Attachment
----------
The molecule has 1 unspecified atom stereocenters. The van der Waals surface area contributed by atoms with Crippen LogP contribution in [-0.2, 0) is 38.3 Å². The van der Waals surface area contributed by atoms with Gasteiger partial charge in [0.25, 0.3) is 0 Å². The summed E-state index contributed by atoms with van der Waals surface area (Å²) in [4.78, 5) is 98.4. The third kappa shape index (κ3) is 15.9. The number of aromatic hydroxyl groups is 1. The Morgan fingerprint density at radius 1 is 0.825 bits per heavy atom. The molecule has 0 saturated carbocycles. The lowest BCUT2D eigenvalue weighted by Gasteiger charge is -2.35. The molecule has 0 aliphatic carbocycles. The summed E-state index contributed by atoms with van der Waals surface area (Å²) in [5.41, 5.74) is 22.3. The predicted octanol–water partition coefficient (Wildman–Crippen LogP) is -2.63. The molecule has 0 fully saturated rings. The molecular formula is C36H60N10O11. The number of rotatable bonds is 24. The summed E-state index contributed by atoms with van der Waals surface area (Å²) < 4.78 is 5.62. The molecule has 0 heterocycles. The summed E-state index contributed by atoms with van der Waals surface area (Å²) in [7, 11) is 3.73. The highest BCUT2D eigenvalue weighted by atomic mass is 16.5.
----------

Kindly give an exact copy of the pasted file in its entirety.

The molecule has 1 unspecified atom stereocenters. The van der Waals surface area contributed by atoms with Crippen LogP contribution in [-0.2, 0) is 38.3 Å². The van der Waals surface area contributed by atoms with Gasteiger partial charge in [0.25, 0.3) is 0 Å². The summed E-state index contributed by atoms with van der Waals surface area (Å²) in [4.78, 5) is 98.4. The third kappa shape index (κ3) is 15.9. The number of aromatic hydroxyl groups is 1. The Morgan fingerprint density at radius 1 is 0.825 bits per heavy atom. The molecule has 0 saturated carbocycles. The lowest BCUT2D eigenvalue weighted by Gasteiger charge is -2.35. The molecule has 0 aliphatic carbocycles. The summed E-state index contributed by atoms with van der Waals surface area (Å²) in [5.41, 5.74) is 22.3. The predicted octanol–water partition coefficient (Wildman–Crippen LogP) is -2.63. The molecule has 0 fully saturated rings. The molecular formula is C36H60N10O11. The number of rotatable bonds is 24. The summed E-state index contributed by atoms with van der Waals surface area (Å²) < 4.78 is 5.62. The molecule has 0 heterocycles. The summed E-state index contributed by atoms with van der Waals surface area (Å²) in [7, 11) is 3.73. The highest BCUT2D eigenvalue weighted by atomic mass is 16.5.